- Fontana Unified School District
- Every student successful
Fontana Unified Renames Baseball Field to Honor Retired High School Teacher, Coach
FONTANA, CA – A.B. Miller High School’s varsity baseball field will be renamed the Frank Martinez Field to honor the retired physical education teacher who served as A.B. Miller’s first baseball coach, leading the team to 11 league championships and guiding a generation of students to athletic and academic success.
The renaming was approved by the Fontana Unified Board of Education during its June 2 meeting.
“I’d like to thank the players I had the opportunity to coach. It was more than athletics; it was also about succeeding after baseball. If they took the life skills I taught to heart, that is the biggest compliment of all,” Martinez said. “It’s the best job I could ever have and in fact I never even considered it a job. Thank you to everyone who made the Frank Martinez Baseball Field a reality.”
The effort to rename the baseball field was initiated by former A.B. Miller players, including Class of 2001 graduate and current Summit High School baseball coach and teacher Samuel Lopez and Azusa High School Principal Dr. Martin Gomez, who helped collect nearly 300 letters of recommendation from former students and players in a single weekend.
“Coach Martinez played such an important role in pushing me to further my education,” Lopez said. “It was my senior year when I understood what Frank really meant to his players. He worked tirelessly with his teams and with parent support to improve our facilities. It is only appropriate this field is named after him. Coach Martinez was a tough coach, but you always knew he cared for you.”
Martinez arrived at A.B. Miller when the school opened its doors in 1991 and the baseball diamond resembled a sandlot field. Working with A.B. Miller school staff, students, parents and local businesses, Martinez helped renovate the field into a state-of-the-art facility, adding a dugout, batting cages, grandstands, landscaping equipment and a scoreboard.
“We built everything from scratch and did all of the fundraising to pay for the renovations,” Martinez said. “For the dugout, we received a huge donation of concrete blocks from a local business. At the time, A.B. Miller had a masonry class, and we recruited the students to build the dugouts. My goal was to add something new every year, so that the players had something to look forward to.”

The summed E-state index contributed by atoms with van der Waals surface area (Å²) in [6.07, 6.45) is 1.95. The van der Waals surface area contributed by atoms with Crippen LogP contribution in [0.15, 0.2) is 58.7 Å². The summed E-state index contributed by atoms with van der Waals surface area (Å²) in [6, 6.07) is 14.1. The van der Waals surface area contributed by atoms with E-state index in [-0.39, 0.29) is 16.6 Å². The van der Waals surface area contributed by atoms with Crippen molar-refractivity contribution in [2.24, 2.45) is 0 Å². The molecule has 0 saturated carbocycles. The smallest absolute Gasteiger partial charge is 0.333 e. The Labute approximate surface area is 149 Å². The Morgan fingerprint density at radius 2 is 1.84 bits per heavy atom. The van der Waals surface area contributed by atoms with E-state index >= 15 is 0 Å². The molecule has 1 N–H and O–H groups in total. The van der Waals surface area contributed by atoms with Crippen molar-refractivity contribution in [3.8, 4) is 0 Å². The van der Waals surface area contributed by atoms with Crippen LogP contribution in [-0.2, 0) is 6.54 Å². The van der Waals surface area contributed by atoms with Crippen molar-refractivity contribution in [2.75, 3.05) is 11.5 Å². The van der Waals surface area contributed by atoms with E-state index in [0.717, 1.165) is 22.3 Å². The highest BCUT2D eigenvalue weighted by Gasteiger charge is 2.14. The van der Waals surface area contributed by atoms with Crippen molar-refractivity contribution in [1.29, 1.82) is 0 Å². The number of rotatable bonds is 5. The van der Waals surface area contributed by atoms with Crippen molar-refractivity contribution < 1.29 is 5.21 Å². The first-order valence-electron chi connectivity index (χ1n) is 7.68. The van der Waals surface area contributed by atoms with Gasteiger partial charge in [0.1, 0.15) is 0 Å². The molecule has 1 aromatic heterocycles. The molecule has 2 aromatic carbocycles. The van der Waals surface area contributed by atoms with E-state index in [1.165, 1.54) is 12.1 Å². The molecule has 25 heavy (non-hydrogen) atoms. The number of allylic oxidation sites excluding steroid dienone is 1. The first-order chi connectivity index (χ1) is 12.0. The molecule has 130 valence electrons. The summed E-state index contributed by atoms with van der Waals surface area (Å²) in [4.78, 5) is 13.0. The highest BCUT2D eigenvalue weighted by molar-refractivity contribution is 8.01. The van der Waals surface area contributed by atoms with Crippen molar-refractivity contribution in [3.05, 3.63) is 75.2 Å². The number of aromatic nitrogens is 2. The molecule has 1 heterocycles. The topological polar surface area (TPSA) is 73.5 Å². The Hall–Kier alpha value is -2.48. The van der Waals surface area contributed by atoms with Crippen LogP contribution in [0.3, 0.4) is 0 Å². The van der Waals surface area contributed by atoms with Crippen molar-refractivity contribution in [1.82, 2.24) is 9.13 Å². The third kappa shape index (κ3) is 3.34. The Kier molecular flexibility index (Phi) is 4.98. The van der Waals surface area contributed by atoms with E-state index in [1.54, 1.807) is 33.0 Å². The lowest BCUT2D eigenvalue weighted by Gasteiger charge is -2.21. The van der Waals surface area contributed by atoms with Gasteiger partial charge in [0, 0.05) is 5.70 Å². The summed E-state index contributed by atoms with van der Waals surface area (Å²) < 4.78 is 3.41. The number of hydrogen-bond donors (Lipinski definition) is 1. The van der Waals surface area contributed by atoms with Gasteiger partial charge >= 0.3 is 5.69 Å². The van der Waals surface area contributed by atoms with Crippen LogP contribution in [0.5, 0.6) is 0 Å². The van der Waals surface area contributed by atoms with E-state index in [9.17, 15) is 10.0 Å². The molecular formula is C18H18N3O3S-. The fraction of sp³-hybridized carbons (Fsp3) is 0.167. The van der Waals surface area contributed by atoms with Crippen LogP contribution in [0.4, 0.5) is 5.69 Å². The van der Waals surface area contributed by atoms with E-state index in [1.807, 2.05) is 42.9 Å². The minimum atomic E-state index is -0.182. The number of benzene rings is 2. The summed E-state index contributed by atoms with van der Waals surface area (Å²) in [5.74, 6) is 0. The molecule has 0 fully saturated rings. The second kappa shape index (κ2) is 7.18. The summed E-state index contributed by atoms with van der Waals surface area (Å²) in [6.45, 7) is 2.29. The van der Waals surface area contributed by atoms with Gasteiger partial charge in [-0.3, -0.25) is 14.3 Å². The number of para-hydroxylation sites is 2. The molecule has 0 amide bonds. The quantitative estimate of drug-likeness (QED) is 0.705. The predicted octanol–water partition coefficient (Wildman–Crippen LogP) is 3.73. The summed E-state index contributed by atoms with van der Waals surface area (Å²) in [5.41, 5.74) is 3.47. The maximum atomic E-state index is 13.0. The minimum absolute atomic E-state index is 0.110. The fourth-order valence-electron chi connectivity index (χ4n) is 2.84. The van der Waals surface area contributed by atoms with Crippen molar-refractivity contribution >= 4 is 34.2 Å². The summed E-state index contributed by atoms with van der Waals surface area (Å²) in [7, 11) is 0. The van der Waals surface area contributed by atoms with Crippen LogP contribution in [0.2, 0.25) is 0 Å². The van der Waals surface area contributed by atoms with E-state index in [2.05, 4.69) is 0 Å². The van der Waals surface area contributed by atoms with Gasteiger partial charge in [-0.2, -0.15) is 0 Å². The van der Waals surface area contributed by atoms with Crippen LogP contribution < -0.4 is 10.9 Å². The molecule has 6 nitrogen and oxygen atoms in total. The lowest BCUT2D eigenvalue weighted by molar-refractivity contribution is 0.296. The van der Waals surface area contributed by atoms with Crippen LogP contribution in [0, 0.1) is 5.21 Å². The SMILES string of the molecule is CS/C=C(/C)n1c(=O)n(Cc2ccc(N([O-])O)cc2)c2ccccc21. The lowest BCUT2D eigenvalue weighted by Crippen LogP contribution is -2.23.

Martinez played baseball at Chapman University for two years. After leaving college, Martinez worked in the private sector but quickly realized his calling was in teaching and coaching. After receiving his teaching credential at Chapman, Martinez worked at schools in Santa Ana, Corona and Norco before being hired as P.E. teacher and baseball coach at A.B. Miller.
“Frank’s legacy at A.B. Miller is the positive impact he had on all of his scholar-athletes, giving them the tools to develop into productive adults with experiences to carry them beyond high school,” A.B. Miller athletic director Jeff Omar said. “Frank will always be a large part of A.B. Miller, and the renaming of the baseball field to honor his legacy by his former athletes is a testament to the impact he had on their lives.”
Among those who submitted letters were former A.B. Miller stars Jesse Chavez, who has played 13 years in the major leagues, including stints with the Los Angeles Dodgers and Los Angeles Angels, and Abe Alvarez, who pitched for the Boston Red Sox and is currently the baseball coach for the University of Nevada at Reno.
Martinez retired as A.B. Miller baseball coach in 2011 after 20 years, continuing as a P.E. teacher. After stepping down as coach, Martinez began a new career as an umpire for the California Interscholastic Federation (CIF). In retirement, Martinez will continue to umpire, play golf and travel with his wife.
“It has been an honor and privilege to work beside Frank Martinez, and we wish him all the best in his retirement,” A.B. Miller Principal Dr. Dustin Saxton said. “As a member of the original faculty at A.B. Miller, Frank brought his values and work ethic to this campus and inspired his players to be role models and community leaders. Frank will be sorely missed, but his legacy will live on.”